Many of the Republican state Assembly's top candidates with realistic chances of picking up seats in November have thus far refused to sign the same Taxpayer Protection Pledge that fellow Republican Gov. Jim Gibbons has already signed. Despite the economic abyss Nevada taxpayers find themselves in today, these candidates want to "keep their options" open as far as tax hikes are concerned.
Which begs the question: If they won't take a firm stand against tax hikes, on what other important issues will they go wherever the wind blows them?
There is a serious philosophical war raging in Nevada politics today. The revenue shortfalls mean you either support significant budget cuts or significant tax hikes. There is no middle ground. And this is no time for Republican legislative candidates to "go wobbly" on the tax issue. They're either with their Republican governor and fiscal conservatives or they're not. They'll either put their John Hancocks on the Tax Pledge or they'll run as political Gumbys.
And if you don't think the threat of Republicans voting for higher taxes next year isn't real, consider that no less than 14 GOP legislators voted for the largest tax increase in Nevada's history back in 2003. And among the so-called "Mean 15" that year " a term referring to the 15 Assembly Republicans who voted against that tax hike " even most of them were perfectly OK with jacking up taxes big time, just by an amount less than $833 million.
Assemblyman Pete Goicoechea spoke for most of the Republicans in the Assembly that year when he was quoted in the Las Vegas Sun as saying, "I think that, realistically, I do see the need for some new taxes." Then-Assemblyman Ron Knecht seconded that emotion. "I'm good for 511 (million)," he said at the time, happily willing to spend other people's money. Meanwhile, some were actually OK up to the eye-popping level of $704 million. "If the number came down from $870 million to $704 million, (Assemblyman Tom) Grady would probably be in the yes column," the Sun reported.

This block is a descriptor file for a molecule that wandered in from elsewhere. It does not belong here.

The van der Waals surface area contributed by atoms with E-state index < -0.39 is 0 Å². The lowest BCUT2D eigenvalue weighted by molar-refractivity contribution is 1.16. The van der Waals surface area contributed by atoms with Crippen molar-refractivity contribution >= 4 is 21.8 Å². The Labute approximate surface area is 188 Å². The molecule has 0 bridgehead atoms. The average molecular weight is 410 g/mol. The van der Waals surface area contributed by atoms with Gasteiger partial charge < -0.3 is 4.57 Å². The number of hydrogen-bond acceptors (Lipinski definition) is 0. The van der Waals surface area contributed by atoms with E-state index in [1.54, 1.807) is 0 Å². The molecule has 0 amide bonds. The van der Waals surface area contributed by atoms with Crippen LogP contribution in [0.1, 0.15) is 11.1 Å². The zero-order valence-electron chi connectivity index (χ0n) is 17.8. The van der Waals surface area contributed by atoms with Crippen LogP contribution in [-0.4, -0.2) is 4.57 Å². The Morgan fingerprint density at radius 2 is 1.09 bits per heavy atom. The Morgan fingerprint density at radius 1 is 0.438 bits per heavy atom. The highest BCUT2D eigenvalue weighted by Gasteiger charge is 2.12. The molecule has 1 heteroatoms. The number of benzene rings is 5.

And some wonder why fiscal conservatives want promises in writing by Republican candidates that they won't raise taxes " preferably in blood?
If taxpayers can't see any difference between Democrats and Republicans on the all-important issue of tax hikes, is it any wonder why Assembly Republicans are still hopelessly mired in the minority by a lopsided 27-15 margin? Is it any wonder why more and more Republican voters are leaving the party? Is it any wonder why Democrats have jumped to a statewide voter registration advantage of more than 50,000 today after being almost dead-even just two short years ago?
This is gut-check time for Republicans. Legislative candidates who say they want to be "flexible" in this war are the political equivalents of the Swiss. Or worse, the French. Don't take a position. Don't choose sides. Just stay neutral. Wait until it's clear who is going to win. And then join them.
Which is a shame. Because thanks to the Gibbons Tax Restraint law, if all 15 Assembly Republicans would band together and sign the Pledge, no tax hike could even reach the governor's desk. Which means the Legislature would actually have to shrink the government. Not just limit its growth. Shrink it. Assembly Republicans have the power to not be irrelevant in this budget war, even in the minority. They're just afraid to use it.
Among the GOP's top Assembly challenger candidates this year, the following have yet to sign the Taxpayer Protection Pledge: Cheryl Lau, John Gwaltney, John Hambrick, Melissa Woodbury, Sean Fellows and Donna Toussaint. Republican Assembly incumbents who have yet to take a firm stand against tax hikes: Minority Leader Heidi Gansert, Pete Goicoechea, Tom Grady, Joe Hardy, Francis Allen and Lynn Stewart.
There's an old saying in politics that runs as true today as ever: If you don't stand for something, you'll fall for anything. It's high time for these Republicans to take a stand against higher taxes.
- Chuck Muth, of Carson City, is president and CEO of Citizen Outreach and a political blogger. Read his views Fridays on the Appeal Opinion page or visit www.muthstruths.com. You can e-mail him at firstname.lastname@example.org.